|Subject: SMH - Canberra's 'unfriendly
act' over gas field irks Timorese
Canberra's 'unfriendly act' over gas field irks Timorese
By Hamish McDonald, International Editor in Dili
A last-minute dispute has blown up over the treaty that will unlock oil and gas resources worth billions of dollars in the seabed between Australia and East Timor, and the new nation's likely prime minister has accused Canberra of mistrust and an "unfriendly act".
Tension has been created by a new demand Canberra has placed on East Timor to speed up negotiations covering a rich natural gas field at the side of a joint development zone where the two nations share petroleum revenues, as agreed in a draft treaty last July.
In addition, East Timor's leaders and advisers have been taken aback by the Australian Government's sudden announcement last month that it would no longer accept the jurisdiction of the International Court of Justice in The Hague and another specialised tribunal over maritime boundary claims.
Mari Alkatiri, who heads the cabinet in the United Nations administration and is expected to be prime minister when East Timor becomes independent on May 20, yesterday sharply criticised the decision to withdraw from the court's jurisdiction. "I have been saying that I would like to ratify the [Timor Sea] agreement on May 20," Mr Alkatiri said.
"But I have also been saying that the agreement should not compromise East Timor's position and that we will approve legislation on the basis that our maritime frontiers are very clear. And the withdrawal of Australia from the International Court at The Hague is in our opinion a sign of a lack of confidence in us, and an unfriendly act."
Mr Alkatiri said East Timor was "quite ready" to ratify the treaty, but not its annex covering the division of revenue from the Greater Sunrise gas field straddling the eastern boundary of the joint development zone.
Greater Sunrise is a gas reserve of 9.5 trillion cubic feet controlled by a consortium of Woodside Petroleum, Phillips Petroleum, Shell and Osaka Gas. Under Annex E of the Timor Sea draft treaty it is deemed to lie 80 per cent in Australia's resource zone and 20 per cent in the joint zone.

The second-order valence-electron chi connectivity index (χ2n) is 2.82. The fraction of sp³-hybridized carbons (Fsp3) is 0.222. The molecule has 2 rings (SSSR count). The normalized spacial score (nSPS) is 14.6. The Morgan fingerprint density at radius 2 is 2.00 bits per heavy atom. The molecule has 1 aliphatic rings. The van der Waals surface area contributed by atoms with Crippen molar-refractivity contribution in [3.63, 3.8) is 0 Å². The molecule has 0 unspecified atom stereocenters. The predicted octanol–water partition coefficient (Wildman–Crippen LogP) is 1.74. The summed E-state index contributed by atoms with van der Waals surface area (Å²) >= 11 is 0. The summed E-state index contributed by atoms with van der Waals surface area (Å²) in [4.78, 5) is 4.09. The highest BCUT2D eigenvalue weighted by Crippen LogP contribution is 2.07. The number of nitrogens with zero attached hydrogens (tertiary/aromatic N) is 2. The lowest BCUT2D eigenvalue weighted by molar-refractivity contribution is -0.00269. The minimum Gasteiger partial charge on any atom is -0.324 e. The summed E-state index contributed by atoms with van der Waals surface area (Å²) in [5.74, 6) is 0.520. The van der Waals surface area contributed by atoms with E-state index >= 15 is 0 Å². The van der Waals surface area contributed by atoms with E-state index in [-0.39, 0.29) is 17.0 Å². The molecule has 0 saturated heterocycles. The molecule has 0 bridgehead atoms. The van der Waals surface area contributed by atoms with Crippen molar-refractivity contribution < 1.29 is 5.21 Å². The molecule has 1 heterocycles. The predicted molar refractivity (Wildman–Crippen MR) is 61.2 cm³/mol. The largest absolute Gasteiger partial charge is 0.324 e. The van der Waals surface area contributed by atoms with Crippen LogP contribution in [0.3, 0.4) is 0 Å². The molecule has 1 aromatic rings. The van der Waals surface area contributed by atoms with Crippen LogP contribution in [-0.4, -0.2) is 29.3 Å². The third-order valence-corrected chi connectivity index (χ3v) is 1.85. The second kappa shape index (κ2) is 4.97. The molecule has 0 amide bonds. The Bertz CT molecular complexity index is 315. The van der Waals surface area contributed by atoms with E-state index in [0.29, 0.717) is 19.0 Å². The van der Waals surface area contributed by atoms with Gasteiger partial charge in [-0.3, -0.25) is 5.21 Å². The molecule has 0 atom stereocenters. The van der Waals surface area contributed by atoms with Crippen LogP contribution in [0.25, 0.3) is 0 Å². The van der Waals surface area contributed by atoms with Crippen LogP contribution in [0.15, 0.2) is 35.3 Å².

This means that under the 90:10 revenue split in Dili's favour in the joint zone, East Timor will get 18 per cent of total government tax revenues from Greater Sunrise, which are likely to total tens of billions of dollars over 50 years from the opening of the field late this decade.
Australia has said that until Annex E is elaborated in a full "unitisation" agreement covering Greater Sunrise it will not agree to the whole Timor Sea treaty coming into force.
This position means that East Timor, which has virtually no other large-scale revenue prospects aside from foreign aid, would have to wait until the Greater Sunrise deal is locked up before getting any tax flows from Timor Sea oil fields.
UN officials are upset at what one called "this new and unreasonable demand", and say that full agreements are highly technical and take up to three years to pin down.
[Note: MOU on Timor Sea Arrangements between Australia and the UN & Timor (July 5 2001 can be found http://www.austlii.edu.au/au/other/dfat/special/MOUTSA.html]